The worst Emperor? Responsible for the decline?

Discussion in 'Ancient Coins' started by Mike Margolis, Sep 25, 2022.

  1. Mike Margolis

    Mike Margolis Well-Known Member

    I rarely buy coins anymore but I do enjoy my collection and being a teacher I do give some away when I know it may be a great teaching moment. but I do browse and once in a while one strikes me. Usually I have also only bought the "good" guys and girls but this well worn sestertius where all the names and inscriptions are gone- just the image has appeal for me anyway. It just screams of sings "I am an ancient Roman sestertius!" commodus1.jpg
    COMMODUS AE sestertius. Struck at Rome, 186 AD. M COMMODVS ANT P FELIX AVG BRIT, laureate head right. Reverse - SAEC FEL P M TR P XI IMP VII COS V P P S C, Victoria standing right, foot on a helmet, inscribing VO DE (for VOTA DECENNALES) on a shield set upon a palm. RCV 5800, RIC 472, rated Rare. 28mm, 22.0g.
    Post your worst Roman Empereor if you dare.
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  3. expat

    expat Remember you are unique, just like everyone else Supporter

    Alongside numerous others

    A damnatio memoriae was undertaken against Carinus after his death, removing his name and image from as many works of literature and art as possible while also destroying statues of him.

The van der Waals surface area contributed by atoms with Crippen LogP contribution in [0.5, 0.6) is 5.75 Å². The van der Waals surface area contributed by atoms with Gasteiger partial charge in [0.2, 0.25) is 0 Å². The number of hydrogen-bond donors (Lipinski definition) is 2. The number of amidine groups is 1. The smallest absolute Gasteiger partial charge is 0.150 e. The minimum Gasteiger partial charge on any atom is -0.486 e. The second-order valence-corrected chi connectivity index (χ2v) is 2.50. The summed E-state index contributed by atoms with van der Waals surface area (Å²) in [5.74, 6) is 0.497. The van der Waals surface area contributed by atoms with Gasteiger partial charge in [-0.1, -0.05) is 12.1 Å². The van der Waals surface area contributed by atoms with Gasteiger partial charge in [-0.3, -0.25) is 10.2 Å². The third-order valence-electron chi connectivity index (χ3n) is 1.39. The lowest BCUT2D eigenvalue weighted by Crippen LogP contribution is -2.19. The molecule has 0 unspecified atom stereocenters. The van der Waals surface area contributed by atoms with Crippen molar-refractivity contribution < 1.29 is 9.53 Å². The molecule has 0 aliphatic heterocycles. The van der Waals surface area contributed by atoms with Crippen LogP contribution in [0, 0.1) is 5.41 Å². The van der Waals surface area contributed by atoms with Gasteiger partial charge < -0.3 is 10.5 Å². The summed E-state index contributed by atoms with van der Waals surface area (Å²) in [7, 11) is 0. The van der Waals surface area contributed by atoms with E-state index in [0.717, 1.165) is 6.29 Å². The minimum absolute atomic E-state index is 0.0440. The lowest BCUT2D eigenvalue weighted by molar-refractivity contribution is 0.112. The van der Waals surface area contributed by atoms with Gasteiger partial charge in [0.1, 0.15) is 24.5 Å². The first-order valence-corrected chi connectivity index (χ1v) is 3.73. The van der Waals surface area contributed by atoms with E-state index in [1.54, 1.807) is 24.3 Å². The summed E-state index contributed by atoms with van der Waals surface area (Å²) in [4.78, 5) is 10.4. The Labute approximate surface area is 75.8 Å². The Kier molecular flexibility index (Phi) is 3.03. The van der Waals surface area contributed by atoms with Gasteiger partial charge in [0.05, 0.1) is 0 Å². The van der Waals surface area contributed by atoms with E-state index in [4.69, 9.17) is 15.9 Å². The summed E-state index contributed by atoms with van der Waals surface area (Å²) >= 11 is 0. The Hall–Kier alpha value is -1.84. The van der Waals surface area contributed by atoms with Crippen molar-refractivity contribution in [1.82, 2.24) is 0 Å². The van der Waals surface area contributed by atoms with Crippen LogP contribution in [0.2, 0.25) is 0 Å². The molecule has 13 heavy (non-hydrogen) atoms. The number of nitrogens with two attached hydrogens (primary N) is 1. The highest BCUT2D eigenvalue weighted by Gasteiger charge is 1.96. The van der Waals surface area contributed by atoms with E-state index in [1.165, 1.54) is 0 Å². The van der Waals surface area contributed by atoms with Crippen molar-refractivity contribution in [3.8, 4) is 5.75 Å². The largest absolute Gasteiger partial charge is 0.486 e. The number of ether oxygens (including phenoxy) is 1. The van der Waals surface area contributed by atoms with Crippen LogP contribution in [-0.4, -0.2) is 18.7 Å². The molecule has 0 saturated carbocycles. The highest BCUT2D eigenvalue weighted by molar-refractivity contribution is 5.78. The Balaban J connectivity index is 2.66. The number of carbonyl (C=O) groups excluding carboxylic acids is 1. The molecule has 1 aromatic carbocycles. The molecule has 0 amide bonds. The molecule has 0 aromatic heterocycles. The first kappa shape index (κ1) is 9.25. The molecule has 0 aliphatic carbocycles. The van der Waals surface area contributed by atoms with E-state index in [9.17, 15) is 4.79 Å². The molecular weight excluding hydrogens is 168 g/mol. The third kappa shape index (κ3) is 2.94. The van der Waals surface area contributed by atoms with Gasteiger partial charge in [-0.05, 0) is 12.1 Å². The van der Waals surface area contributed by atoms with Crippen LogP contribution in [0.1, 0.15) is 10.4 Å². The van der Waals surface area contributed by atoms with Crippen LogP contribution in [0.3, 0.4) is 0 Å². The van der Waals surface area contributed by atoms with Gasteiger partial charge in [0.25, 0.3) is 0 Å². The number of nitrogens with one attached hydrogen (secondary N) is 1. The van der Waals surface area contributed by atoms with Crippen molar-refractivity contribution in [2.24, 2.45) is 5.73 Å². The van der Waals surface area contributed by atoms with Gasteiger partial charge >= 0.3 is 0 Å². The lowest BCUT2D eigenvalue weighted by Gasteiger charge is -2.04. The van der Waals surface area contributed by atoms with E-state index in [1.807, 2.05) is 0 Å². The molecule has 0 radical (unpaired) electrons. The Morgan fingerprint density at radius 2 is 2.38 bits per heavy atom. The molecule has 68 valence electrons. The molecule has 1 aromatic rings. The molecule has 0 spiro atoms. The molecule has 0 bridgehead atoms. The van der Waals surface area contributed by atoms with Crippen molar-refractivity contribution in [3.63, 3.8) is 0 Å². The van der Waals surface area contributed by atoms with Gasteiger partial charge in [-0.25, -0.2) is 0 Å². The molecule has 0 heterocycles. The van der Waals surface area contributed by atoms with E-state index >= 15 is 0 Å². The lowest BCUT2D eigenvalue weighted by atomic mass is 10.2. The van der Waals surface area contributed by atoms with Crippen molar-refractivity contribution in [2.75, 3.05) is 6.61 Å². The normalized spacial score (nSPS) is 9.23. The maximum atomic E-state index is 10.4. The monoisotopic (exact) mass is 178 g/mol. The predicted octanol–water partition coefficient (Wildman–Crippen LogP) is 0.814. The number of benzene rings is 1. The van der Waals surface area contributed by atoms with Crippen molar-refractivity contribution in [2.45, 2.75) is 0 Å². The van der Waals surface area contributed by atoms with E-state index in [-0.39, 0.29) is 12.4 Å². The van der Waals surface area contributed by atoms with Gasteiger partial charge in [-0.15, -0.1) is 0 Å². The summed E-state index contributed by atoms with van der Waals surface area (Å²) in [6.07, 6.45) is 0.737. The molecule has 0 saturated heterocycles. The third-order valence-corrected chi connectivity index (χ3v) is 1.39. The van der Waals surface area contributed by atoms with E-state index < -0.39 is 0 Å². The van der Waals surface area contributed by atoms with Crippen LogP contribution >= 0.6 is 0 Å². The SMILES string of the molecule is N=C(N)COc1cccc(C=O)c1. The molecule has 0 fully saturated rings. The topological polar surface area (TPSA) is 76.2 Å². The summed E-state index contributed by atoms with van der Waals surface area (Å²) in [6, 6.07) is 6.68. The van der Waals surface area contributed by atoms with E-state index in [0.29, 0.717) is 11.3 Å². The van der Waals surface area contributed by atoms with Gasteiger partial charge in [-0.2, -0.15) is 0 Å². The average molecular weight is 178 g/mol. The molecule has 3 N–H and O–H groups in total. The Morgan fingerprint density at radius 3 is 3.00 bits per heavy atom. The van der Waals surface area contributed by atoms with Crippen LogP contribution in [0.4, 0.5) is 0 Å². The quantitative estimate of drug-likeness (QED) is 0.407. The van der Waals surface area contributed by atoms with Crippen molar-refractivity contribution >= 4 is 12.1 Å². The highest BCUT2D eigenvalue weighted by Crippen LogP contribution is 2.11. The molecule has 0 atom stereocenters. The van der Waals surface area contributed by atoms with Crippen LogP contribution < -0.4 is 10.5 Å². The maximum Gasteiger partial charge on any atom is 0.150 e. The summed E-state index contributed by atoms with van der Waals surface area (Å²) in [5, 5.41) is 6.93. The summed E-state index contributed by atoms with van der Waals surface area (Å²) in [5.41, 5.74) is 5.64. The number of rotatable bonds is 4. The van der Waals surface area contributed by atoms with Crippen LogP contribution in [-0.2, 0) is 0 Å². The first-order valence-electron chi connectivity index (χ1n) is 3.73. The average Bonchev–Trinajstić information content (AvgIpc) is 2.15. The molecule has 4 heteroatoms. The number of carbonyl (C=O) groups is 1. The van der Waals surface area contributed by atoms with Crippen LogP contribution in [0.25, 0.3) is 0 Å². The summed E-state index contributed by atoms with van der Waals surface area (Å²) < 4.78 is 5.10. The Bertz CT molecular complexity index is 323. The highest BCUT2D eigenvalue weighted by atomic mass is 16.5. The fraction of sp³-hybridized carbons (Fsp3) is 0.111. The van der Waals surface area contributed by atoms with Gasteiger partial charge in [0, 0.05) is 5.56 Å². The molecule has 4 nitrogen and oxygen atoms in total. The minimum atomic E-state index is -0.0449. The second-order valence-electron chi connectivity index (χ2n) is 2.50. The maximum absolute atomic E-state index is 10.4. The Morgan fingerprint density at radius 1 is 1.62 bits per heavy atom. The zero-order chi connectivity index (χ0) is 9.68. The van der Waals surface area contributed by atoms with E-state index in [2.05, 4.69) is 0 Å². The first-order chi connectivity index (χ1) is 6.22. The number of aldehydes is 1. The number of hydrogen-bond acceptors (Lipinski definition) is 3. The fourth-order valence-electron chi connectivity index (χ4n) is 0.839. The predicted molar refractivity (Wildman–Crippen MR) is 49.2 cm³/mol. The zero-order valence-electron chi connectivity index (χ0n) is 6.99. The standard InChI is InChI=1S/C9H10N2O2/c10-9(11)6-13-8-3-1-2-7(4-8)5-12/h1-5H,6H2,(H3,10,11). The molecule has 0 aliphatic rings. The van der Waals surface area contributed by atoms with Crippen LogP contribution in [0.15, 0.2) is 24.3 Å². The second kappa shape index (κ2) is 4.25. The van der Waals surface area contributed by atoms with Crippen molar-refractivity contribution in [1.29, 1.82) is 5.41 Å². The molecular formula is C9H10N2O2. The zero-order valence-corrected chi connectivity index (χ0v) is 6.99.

Johndakerftw, sand, Bing and 2 others like this.
  4. Mike Margolis

    Mike Margolis Well-Known Member

    Very cool indeed. I had an elementary student who was obsessed with the bad guys in history. Caligula was the ultimate deal for him in that category. I gave him a Caracalla bronze I had. It just was not "evil" enough for him! He was not pleased. HaHa...
  5. Mike Margolis

    Mike Margolis Well-Known Member

    The fact that Commodus was not only insane but he was the very son of perhaps one who is known as one of the best Caesars a philospopher and intellectual also, Marcus Aurelius. Definetly a teaching about leadership power, parenting and maybe inbreeding? if I remember some of the history correctly in this tragedy in Roman history.
    expat and AdamL like this.
  6. GinoLR

    GinoLR Well-Known Member

    Commodus was emperor from the age of 16 to his death at the age of 31. He has been vilified by ancient historians or biographers. Sure, he was not popular among intellectuals who wrote books, and this opinion was endorsed by a late 18th c. historian, Gibbon. Is it enough for us, people of the 21st c., to label him the "worst emperor"?

    What can be used against him?
    He was never adopted for his personal merit, he was the biological son of his predecessor Marcus Aurelius.
    Unlike his dad ( a "good emperor"), he never wrote a book of philosophy.
    He did not launch any all-out war against the Western Barbarians or the Parthian Empire.
    He had his wife Crispina banished to Capri and assassinated. Not a gentleman.
    He loved to perform in the Colosseum and his appearances were rather popular among the mob.